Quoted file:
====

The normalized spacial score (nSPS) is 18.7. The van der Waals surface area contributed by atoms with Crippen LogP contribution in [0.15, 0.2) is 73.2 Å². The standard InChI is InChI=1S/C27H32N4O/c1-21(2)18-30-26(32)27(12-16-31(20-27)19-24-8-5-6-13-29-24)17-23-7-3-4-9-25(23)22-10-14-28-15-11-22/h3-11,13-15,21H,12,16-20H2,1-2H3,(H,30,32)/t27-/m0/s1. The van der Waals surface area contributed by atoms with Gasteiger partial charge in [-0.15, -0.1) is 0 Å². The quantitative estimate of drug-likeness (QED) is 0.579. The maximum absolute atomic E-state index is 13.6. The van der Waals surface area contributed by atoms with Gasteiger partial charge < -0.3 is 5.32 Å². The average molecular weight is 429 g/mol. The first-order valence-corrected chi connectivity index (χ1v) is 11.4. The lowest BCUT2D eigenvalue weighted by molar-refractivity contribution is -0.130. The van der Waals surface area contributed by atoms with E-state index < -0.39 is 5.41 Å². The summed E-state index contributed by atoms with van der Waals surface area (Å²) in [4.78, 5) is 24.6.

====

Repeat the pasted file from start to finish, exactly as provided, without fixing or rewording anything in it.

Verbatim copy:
The normalized spacial score (nSPS) is 18.7. The van der Waals surface area contributed by atoms with Crippen LogP contribution in [0.15, 0.2) is 73.2 Å². The standard InChI is InChI=1S/C27H32N4O/c1-21(2)18-30-26(32)27(12-16-31(20-27)19-24-8-5-6-13-29-24)17-23-7-3-4-9-25(23)22-10-14-28-15-11-22/h3-11,13-15,21H,12,16-20H2,1-2H3,(H,30,32)/t27-/m0/s1. The van der Waals surface area contributed by atoms with Gasteiger partial charge in [-0.15, -0.1) is 0 Å². The quantitative estimate of drug-likeness (QED) is 0.579. The maximum absolute atomic E-state index is 13.6. The van der Waals surface area contributed by atoms with Gasteiger partial charge < -0.3 is 5.32 Å². The average molecular weight is 429 g/mol. The first-order valence-corrected chi connectivity index (χ1v) is 11.4. The lowest BCUT2D eigenvalue weighted by molar-refractivity contribution is -0.130. The van der Waals surface area contributed by atoms with E-state index < -0.39 is 5.41 Å². The summed E-state index contributed by atoms with van der Waals surface area (Å²) in [4.78, 5) is 24.6.